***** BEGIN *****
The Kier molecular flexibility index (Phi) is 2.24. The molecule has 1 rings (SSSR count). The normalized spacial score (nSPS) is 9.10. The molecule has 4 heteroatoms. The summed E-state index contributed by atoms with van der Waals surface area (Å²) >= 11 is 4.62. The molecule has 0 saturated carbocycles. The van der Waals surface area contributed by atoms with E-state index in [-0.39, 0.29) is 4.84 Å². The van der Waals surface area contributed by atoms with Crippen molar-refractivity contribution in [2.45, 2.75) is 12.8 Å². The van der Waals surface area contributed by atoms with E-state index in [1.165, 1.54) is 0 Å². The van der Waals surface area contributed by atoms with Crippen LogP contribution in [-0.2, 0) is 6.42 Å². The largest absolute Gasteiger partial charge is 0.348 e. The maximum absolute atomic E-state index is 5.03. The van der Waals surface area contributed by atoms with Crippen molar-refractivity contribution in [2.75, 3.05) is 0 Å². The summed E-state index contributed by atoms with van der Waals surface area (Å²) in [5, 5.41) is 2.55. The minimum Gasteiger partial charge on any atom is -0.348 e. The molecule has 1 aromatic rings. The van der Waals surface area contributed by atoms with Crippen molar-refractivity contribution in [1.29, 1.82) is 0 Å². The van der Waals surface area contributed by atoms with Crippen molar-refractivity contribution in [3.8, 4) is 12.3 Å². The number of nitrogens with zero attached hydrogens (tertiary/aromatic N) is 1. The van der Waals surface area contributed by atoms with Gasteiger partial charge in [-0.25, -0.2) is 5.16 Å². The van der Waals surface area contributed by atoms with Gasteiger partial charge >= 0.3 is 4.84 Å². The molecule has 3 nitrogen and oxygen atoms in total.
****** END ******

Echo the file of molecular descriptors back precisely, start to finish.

The Kier molecular flexibility index (Phi) is 2.24. The molecule has 1 rings (SSSR count). The normalized spacial score (nSPS) is 9.10. The molecule has 4 heteroatoms. The summed E-state index contributed by atoms with van der Waals surface area (Å²) >= 11 is 4.62. The molecule has 0 saturated carbocycles. The van der Waals surface area contributed by atoms with E-state index in [-0.39, 0.29) is 4.84 Å². The van der Waals surface area contributed by atoms with Crippen molar-refractivity contribution in [2.45, 2.75) is 12.8 Å². The van der Waals surface area contributed by atoms with E-state index in [1.165, 1.54) is 0 Å². The van der Waals surface area contributed by atoms with Crippen LogP contribution in [-0.2, 0) is 6.42 Å². The largest absolute Gasteiger partial charge is 0.348 e. The maximum absolute atomic E-state index is 5.03. The van der Waals surface area contributed by atoms with Crippen molar-refractivity contribution in [2.75, 3.05) is 0 Å². The summed E-state index contributed by atoms with van der Waals surface area (Å²) in [5, 5.41) is 2.55. The minimum Gasteiger partial charge on any atom is -0.348 e. The molecule has 1 aromatic rings. The van der Waals surface area contributed by atoms with Crippen molar-refractivity contribution in [1.29, 1.82) is 0 Å². The van der Waals surface area contributed by atoms with Crippen molar-refractivity contribution in [3.8, 4) is 12.3 Å². The number of nitrogens with zero attached hydrogens (tertiary/aromatic N) is 1. The van der Waals surface area contributed by atoms with Gasteiger partial charge in [-0.25, -0.2) is 5.16 Å². The van der Waals surface area contributed by atoms with Gasteiger partial charge >= 0.3 is 4.84 Å². The molecule has 3 nitrogen and oxygen atoms in total.